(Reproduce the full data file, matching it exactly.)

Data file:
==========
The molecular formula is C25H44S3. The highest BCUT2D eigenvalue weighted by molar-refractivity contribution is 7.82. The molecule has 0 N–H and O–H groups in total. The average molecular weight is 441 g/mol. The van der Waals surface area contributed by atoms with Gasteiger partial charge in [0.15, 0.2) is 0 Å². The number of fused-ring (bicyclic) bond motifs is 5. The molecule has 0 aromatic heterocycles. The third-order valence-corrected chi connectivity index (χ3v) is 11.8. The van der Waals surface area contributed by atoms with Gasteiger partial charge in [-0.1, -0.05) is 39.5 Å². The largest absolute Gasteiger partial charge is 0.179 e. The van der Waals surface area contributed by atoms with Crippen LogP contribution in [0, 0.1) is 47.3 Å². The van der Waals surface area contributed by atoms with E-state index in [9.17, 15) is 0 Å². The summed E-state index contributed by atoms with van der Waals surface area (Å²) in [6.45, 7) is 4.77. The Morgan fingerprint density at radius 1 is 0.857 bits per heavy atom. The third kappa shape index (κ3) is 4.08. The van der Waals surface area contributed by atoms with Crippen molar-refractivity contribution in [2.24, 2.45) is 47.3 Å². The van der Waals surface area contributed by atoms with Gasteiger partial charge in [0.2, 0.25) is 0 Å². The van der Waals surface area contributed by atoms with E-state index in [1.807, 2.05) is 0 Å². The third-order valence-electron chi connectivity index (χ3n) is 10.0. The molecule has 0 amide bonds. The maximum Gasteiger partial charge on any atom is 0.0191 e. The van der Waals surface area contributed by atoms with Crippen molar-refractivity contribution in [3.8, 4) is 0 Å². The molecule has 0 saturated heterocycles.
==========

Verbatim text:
The molecular formula is C25H44S3. The highest BCUT2D eigenvalue weighted by molar-refractivity contribution is 7.82. The molecule has 0 N–H and O–H groups in total. The average molecular weight is 441 g/mol. The van der Waals surface area contributed by atoms with Gasteiger partial charge in [0.15, 0.2) is 0 Å². The number of fused-ring (bicyclic) bond motifs is 5. The molecule has 0 aromatic heterocycles. The third-order valence-corrected chi connectivity index (χ3v) is 11.8. The van der Waals surface area contributed by atoms with Gasteiger partial charge in [-0.1, -0.05) is 39.5 Å². The largest absolute Gasteiger partial charge is 0.179 e. The van der Waals surface area contributed by atoms with Crippen LogP contribution in [0, 0.1) is 47.3 Å². The van der Waals surface area contributed by atoms with E-state index in [9.17, 15) is 0 Å². The summed E-state index contributed by atoms with van der Waals surface area (Å²) in [6.45, 7) is 4.77. The Morgan fingerprint density at radius 1 is 0.857 bits per heavy atom. The third kappa shape index (κ3) is 4.08. The van der Waals surface area contributed by atoms with Crippen molar-refractivity contribution in [2.24, 2.45) is 47.3 Å². The van der Waals surface area contributed by atoms with Gasteiger partial charge in [0.2, 0.25) is 0 Å². The van der Waals surface area contributed by atoms with E-state index in [1.807, 2.05) is 0 Å². The third-order valence-electron chi connectivity index (χ3n) is 10.0. The molecule has 0 amide bonds. The maximum Gasteiger partial charge on any atom is 0.0191 e. The van der Waals surface area contributed by atoms with Crippen molar-refractivity contribution in [3.8, 4) is 0 Å². The molecule has 0 saturated heterocycles.